TBPI may prove more accurate for identifying arterial perfusion in the feet and toes of patients with diabetes and renal disease with an ABPI of greater than 1.3 mmHg. Pulse oximetry could be considered to support the diagnosis of a venous ulcer; however, there is insuffcient evidence (one low-quality study) to recommend this investigation as a primary diagnostic tool.

 

Biochemical analysis

Appropriate biochemical analysis may include:

  • blood glucose
  • haemoglobin
  • urea and electrolytes
  • serum albumin
  • lipids
  • rheumatoid factor
  • auto antibodies
  • white blood cell count
  • erythroctye sedimentation rate
  • C-reactive protein
  • liver function tests

 

Microbiology and histopathology

Microbiology assists  in  the  identification of  infection and histopathology can  identify malignant or other aetiologies. Investigations may include:

  • bacterial wound swab or biopsy for bacteriological analysis
  • wound biopsy if malignancy or other aetiology is suspected.

 

Diagnosis and Grading of Venous Ulcers

The CEAP classifcation is an international consensus method of assessing venous disease. It incorporates

clinical, aetiological, anatomical and pathophysical evaluation. The scale consists of seven classifcations

from C0 to C6 that describe the severity of the patient’s venous disease. Patients presenting with one or more active VLUs would be classifed as C6, which describes the most severe venous disease. Patients with evidence of healed VLUs are categorised as C5 due to the high risk of recurrent ulceration.

 

CEAP Clinical classification

C0

No signs of venous disease

C1

Telangiectasias or reticular veins

C2

Varicose veins

C3

Presence of oedema

C4a

C4b

Eczema or pigmentation

Lipodermatosclerosis or atrophie blanche

C5

Evidence of a healed Venous Ulcer

C6

Active Venous Ulcer

 

Venous Clinical Severity Score

The VCSS has been discussed extensively in studies examining the outcome of therapy for venous disease. The ease of use of the VCSS makes it attractive as a stand-alone scoring instrument for longitudinal surveillance of venous disease in patients undergoing therapy

 

Venous Clinical Severity Score

ATTRIBUTE

ABSENT=0

MILD=1

MODERATE=2

SEVERE=3

PAIN

NONE

OCCASIONAL, NOT RESTRICTING ACTIVITY OR REQUIRING PAIN MEDICATION DAILY

MODERATE ACTIVITY LIMITATION; OCCASIONAL PAIN MEDICATION DAILY,

SEVERE LIMITING ACTIVITIES OR REQUIRING REGULAR USE OF PAIN MEDICATIONS

VARICOSE VEINS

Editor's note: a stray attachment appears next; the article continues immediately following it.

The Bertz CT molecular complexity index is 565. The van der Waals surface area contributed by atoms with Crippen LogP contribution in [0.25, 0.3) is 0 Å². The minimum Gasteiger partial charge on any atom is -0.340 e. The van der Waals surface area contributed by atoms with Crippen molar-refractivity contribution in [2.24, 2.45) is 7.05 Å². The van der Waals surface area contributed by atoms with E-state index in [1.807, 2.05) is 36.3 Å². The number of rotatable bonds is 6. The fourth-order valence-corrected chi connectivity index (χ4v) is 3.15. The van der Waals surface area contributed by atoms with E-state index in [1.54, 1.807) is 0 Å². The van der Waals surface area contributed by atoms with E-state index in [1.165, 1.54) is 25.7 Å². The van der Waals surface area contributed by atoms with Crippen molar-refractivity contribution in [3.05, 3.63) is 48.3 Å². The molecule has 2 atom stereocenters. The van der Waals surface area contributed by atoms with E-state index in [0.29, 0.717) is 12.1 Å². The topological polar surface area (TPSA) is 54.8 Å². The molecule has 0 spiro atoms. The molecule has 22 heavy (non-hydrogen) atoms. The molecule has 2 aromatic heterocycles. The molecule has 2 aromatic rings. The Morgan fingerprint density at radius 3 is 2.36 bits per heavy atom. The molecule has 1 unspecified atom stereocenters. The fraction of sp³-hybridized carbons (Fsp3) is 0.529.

NONE

FEW SCATTERED

MULTIPLE; GREAT SAPHENOUS VEINS, CONFINED TO CALF AND THIGH

EXTENSIVE; THIGH AND CALF OR GREAT AND SMALL SAPHENOUS DISTRIBUTION

VENOUS EDEMA

NONE

EVENING ANKLE SWELLING ONLY

AFTERNOON SWELLING, ABOVE ANKLE

MORNING SWELLING ABOVE ANKLE AND REQUIRING ACTIVITY CHANGE, ELEVATION

SKIN PIGMENTATION

NONE

DIFFUSE, BUT LIMITED IN AREA AND OLD (BROWN)

DIFFUSE OVER MOST OF GAITER DISTRIBUTION (LOWER THIRD) OR RECENT PIGMENTATION (PURPLE)

WIDER DISTRIBUTION (ABOVE LOWER THIRD) PLUS RECENT PIGMENTATION

INFLAMMATION

NONE

MILD CELLULITIS, LIMITED TO MARGINAL AREA AROUND ULCER

MODERATE CELLULITIS, INVOLVES MOST OF (LOWER THIRD)

SEVERE CELLULITIS (LOWER THIRD AND ABOVE) OR SIGNIFICANT

INDURATION

NONE

FOCAL, CIRCUMMALLEOLAR

MEDIAL OR LATERAL, LESS THAN LOWER THIRD OF LEG

ENTIRE LOWER THIRD OF LEG OR MORE

NUMBER OF ACTIVE ULCERS

0

1

2

>2

ACTIVE ULCER DURATION

NONE

<3 MONTHS,

>3MONTHS<1 YEAR

NOT HEALED>1 YEAR

ACTIVE ULCER DIAMETER

NONE

<2cm

2-6cm

>6 cm

COMPRESSION THERAPY

NOT USED OR PATIENT NOT COMPLIANT

INTERMITTANT USE OF STOCKINGS

WEARS ELASTIC STOCKING MOST DAYS

FULL COMPLIANCE, STOCKINGS+ELEVATION

Total score

 

 

  

CRITERIA FOR SPECIALIST REFERRAL IN VENOUS ULCER

Possible indicators for specialist referral include:

  • Diagnostic uncertainty
  • Atypical ulcer characteristics or location
  • Suspicion of malignancy
  • Treatment of underlying conditions including diabetes, rheumatoid arthritis and vasculitis
  • Peripheral arterial disease indicated by an ABPI less than 0.8
  • ABPI above 1.2
  • Contact dermatitis
  • Ulcers that have not healed within three months
  • Recurring ulceration
  • Healed ulcers with a view to venous surgery
  • Antibiotic-resistant infected ulcers
  • Ulcers causing uncontrolled pain.

 

Treatment of Venous Ulcer

Treatment options for venous ulcers include conservative management, mechanical treatment, medications, and surgical options In general, the goals of treatment are to reduce edema, improve ulcer healing, and prevent recurrence. Although numerous treatment methods are available, they have variable effectiveness and limited data to support their use.

 

Conservative Management

COMPRESSION THERAPY